According to the American Dietetic Assn., meat is a major supplier of saturated fat in the current food supply, accounting for 35%. Cooking and table fats and oils are responsible for 34%, dairy products 20%.
While these figures have changed little since the early 1900s, the decline in American intake of other kinds of foods--fruits, vegetables and grains--appears to be responsible for the nation’s current affliction with poor nutrition, ADA reports.
The following “Fats of Life Quiz” was developed by the organization of nutrition professionals to test fat knowledge. It is one element of the group’s annual month-long nutrition-education campaign.
In addition to the quiz, recipes which adhere to the 30% recommendation, follow.
Question: Which has more fat, 1 ounce of turkey pastrami, turkey breast or flank steak?
Answer: The turkey pastrami, depending upon brand, can contain up to 60% of its calories as fat. Turkey breast is 18% fat calories and flank steak is 30%.
Q: Which is the lowest in fat: two strips of bacon, one slice Canadian bacon or turkey sausage?
A: Canadian bacon has 45% of its calories as fat. Turkey sausage has about 60% and bacon contains about 77%.
Q: Which contains cholesterol: peanut butter, fish or vegetable oil?
A: Only animal products, including fish, contain cholesterol. While plant products do not have cholesterol, they may be high in saturated fat.
Q: If a food label says the product is 96% fat-free or “85% lean,” then the product can be considered low-fat. TRUE/FALSE?
A: FALSE. The percentage of fat by weight does not reflect fat calories. Whole milk, for example, is 96% fat-free by weight but still has 50% fat calories.
Q: Which of these fats is the most saturated: butter, lard, coconut oil or palm kernel oil?
A: Coconut oil is the most saturated fat--92%, followed by palm kernel oil--86%, butter--66% and lard--41%.
Q: Which has less amount of saturated fat, tub margarine or stick?
A: Tub margarines have less saturated fat than the stick form. The first ingredient in a tub margarine should be a liquid oil.
Q: “Light” on a food label means: less fat, low calories, less salt.
A: Light on a food label can mean any of the above.
Q: Hydrogenating fats can make them higher in which of these: calories or saturated fat?
A: The process of hydrogenation increases saturated fat content.
COUNTRY FRENCH SUPPER
3 medium potatoes, cut into 1/2-inch slices
2 pounds chicken thighs, skinned
3 carrots, cut into chunks
1 pound green beans, cut up
6 medium onions, quartered
6 tablespoons dry white wine
1/2 teaspoon dried thyme leaves
2 bay leaves, crumbled
Cut 6 (16-inch) pieces foil. In center of each piece foil, arrange some potatoes and 1 chicken thigh. Season to taste with salt and pepper. Equally divide carrots, green beans and onions and add to chicken and potatoes. Sprinkle with wine, thyme and bay leaves.
Bring opposite sides of foil together and fold over twice. Tightly fold up ends to seal. Place packets on large baking sheet. Bake at 350 degrees 50 minutes or until chicken and vegetables are tender. Makes 6 servings.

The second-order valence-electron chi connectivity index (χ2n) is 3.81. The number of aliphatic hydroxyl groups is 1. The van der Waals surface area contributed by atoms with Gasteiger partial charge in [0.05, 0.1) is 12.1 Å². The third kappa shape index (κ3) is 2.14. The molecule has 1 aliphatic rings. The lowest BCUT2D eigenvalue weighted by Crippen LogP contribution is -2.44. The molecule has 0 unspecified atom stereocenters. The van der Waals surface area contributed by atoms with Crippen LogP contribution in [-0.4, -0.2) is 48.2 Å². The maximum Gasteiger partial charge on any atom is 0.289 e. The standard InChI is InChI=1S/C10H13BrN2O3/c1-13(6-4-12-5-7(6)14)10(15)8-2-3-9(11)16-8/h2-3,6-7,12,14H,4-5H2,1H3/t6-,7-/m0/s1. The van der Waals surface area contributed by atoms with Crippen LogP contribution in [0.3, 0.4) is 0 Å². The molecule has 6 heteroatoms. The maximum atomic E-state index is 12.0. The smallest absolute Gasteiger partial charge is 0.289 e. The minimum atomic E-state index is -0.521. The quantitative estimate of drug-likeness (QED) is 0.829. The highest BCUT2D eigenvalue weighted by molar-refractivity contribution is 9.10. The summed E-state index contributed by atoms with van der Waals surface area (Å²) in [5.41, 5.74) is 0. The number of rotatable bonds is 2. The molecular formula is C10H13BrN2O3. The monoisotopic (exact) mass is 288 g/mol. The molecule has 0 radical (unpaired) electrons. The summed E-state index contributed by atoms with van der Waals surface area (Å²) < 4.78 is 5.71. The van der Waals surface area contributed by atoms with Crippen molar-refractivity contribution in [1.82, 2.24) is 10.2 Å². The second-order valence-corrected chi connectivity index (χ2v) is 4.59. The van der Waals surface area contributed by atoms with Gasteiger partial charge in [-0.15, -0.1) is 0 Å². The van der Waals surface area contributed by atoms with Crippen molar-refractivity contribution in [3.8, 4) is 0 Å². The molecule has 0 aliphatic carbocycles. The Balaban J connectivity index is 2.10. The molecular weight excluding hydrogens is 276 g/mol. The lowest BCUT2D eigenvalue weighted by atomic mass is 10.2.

1 pound skinned and boned chicken breasts
2 tablespoons oil
1 carrot, cut julienne
1 sweet red or green pepper, cut julienne
1 bunch green onions, cut julienne
1 cup defatted chicken broth
1/4 cup dry white wine
2 to 3 tablespoons Dijon mustard
2 tablespoons cornstarch
1/2 cup milk
Split chicken breasts in half and set aside. Heat 1 tablespoon oil in large skillet over medium heat. Add carrot and pepper and cook, covered, 7 minutes. Add onions, cover and continue cooking, 3 minutes or until tender. Remove from skillet.
Heat remaining oil in same skillet. Add chicken and cook 10 minutes or until browned on both sides. Add broth, wine and mustard. Bring to boil, then reduce heat and simmer, covered, 15 minutes or until chicken is tender. Remove chicken to serving platter and keep warm.
Stir together cornstarch and milk in small bowl until smooth. Add to skillet, stirring constantly. Bring to boil over medium heat and boil 1 minute. Add vegetables and cook until heated through. Spoon over chicken. Makes 4 servings.
RAISIN CHICKEN SANTA FE
4 chicken breast halves, skinned
1 tablespoon olive oil
2 cloves garlic, minced
1 onion, chopped
1 sweet red pepper, sliced into strips
1 green pepper, sliced into strips
1 jalapeno chile, minced
1 1/2 cups defatted chicken broth
1 cup raisins
1/4 cup tomato paste
1 teaspoon ground coriander
Cook chicken in oil over medium heat in large skillet until lightly browned. Turn once. Add garlic, onion and peppers and saute 2 minutes. Mix in broth, raisins, tomato paste and coriander.
Bring to boil, then reduce heat and simmer, covered, 10 minutes. Uncover and cook 10 minutes until chicken is tender and sauce is slightly reduced. Season to taste with salt and pepper. Makes 4 servings.
ISLAND FISH KEBABS
1 (20-ounce) can pineapple chunks, in juice
1 pound sea bass, halibut or swordfish steaks, cut into 24 cubes
1 sweet red pepper, cut into 24 cubes
2 tablespoons soy sauce
1 tablespoon sesame oil
1 tablespoon honey
1 tablespoon grated ginger root
2 medium cloves garlic, pressed
1/4 teaspoon Chinese five-spice powder
2 tablespoons water
2 teaspoons cornstarch
Hot cooked rice
Drain pineapple, reserving juice. Alternately thread pineapple, fish and red pepper onto 8 (10-inch) skewers. Place in 13x9-inch glass dish.
Combine reserved pineapple juice, soy sauce, sesame oil, honey, ginger, garlic and five-spice powder. Pour marinade over skewers. Cover and marinate in refrigerator 4 hours or overnight. Remove skewers from dish and place on broiler rack 4 to 6 inches from heat. Cook 8 to 10 minutes, turning once.
Meanwhile, pour marinade into saucepan. Blend water and cornstarch and add to marinade. Cook over medium heat, stirring until thickened. Serve sauce over kebabs and rice. Makes 4 servings.